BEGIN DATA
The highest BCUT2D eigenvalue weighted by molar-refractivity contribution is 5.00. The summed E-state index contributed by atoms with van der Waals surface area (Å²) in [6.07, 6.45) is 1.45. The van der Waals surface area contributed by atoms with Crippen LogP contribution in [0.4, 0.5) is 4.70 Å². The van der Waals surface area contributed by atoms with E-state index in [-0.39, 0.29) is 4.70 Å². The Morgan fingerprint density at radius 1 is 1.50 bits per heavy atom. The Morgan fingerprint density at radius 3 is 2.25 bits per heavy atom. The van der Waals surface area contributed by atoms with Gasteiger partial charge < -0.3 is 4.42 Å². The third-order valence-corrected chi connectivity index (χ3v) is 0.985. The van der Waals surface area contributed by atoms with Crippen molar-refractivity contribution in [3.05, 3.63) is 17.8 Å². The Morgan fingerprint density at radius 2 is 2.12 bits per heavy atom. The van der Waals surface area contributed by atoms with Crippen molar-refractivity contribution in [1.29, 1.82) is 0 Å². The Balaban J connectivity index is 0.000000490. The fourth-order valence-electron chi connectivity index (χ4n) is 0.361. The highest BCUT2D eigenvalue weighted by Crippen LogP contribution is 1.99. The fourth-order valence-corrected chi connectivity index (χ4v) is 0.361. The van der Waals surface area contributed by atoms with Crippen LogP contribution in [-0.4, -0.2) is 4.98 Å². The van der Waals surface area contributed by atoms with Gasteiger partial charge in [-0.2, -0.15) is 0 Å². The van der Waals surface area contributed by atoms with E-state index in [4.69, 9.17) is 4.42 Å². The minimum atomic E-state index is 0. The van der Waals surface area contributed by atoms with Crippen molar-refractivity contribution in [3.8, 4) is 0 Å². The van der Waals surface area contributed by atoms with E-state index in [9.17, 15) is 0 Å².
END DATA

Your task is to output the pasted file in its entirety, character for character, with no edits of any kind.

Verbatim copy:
The highest BCUT2D eigenvalue weighted by molar-refractivity contribution is 5.00. The summed E-state index contributed by atoms with van der Waals surface area (Å²) in [6.07, 6.45) is 1.45. The van der Waals surface area contributed by atoms with Crippen LogP contribution in [0.4, 0.5) is 4.70 Å². The van der Waals surface area contributed by atoms with E-state index in [-0.39, 0.29) is 4.70 Å². The Morgan fingerprint density at radius 1 is 1.50 bits per heavy atom. The Morgan fingerprint density at radius 3 is 2.25 bits per heavy atom. The van der Waals surface area contributed by atoms with Gasteiger partial charge < -0.3 is 4.42 Å². The third-order valence-corrected chi connectivity index (χ3v) is 0.985. The van der Waals surface area contributed by atoms with Crippen molar-refractivity contribution in [3.05, 3.63) is 17.8 Å². The Morgan fingerprint density at radius 2 is 2.12 bits per heavy atom. The van der Waals surface area contributed by atoms with Crippen molar-refractivity contribution in [1.29, 1.82) is 0 Å². The Balaban J connectivity index is 0.000000490. The fourth-order valence-electron chi connectivity index (χ4n) is 0.361. The highest BCUT2D eigenvalue weighted by Crippen LogP contribution is 1.99. The fourth-order valence-corrected chi connectivity index (χ4v) is 0.361. The van der Waals surface area contributed by atoms with Crippen LogP contribution in [-0.4, -0.2) is 4.98 Å². The van der Waals surface area contributed by atoms with Gasteiger partial charge in [-0.2, -0.15) is 0 Å². The van der Waals surface area contributed by atoms with E-state index in [4.69, 9.17) is 4.42 Å². The minimum atomic E-state index is 0. The van der Waals surface area contributed by atoms with Crippen molar-refractivity contribution in [3.8, 4) is 0 Å². The van der Waals surface area contributed by atoms with E-state index in [9.17, 15) is 0 Å².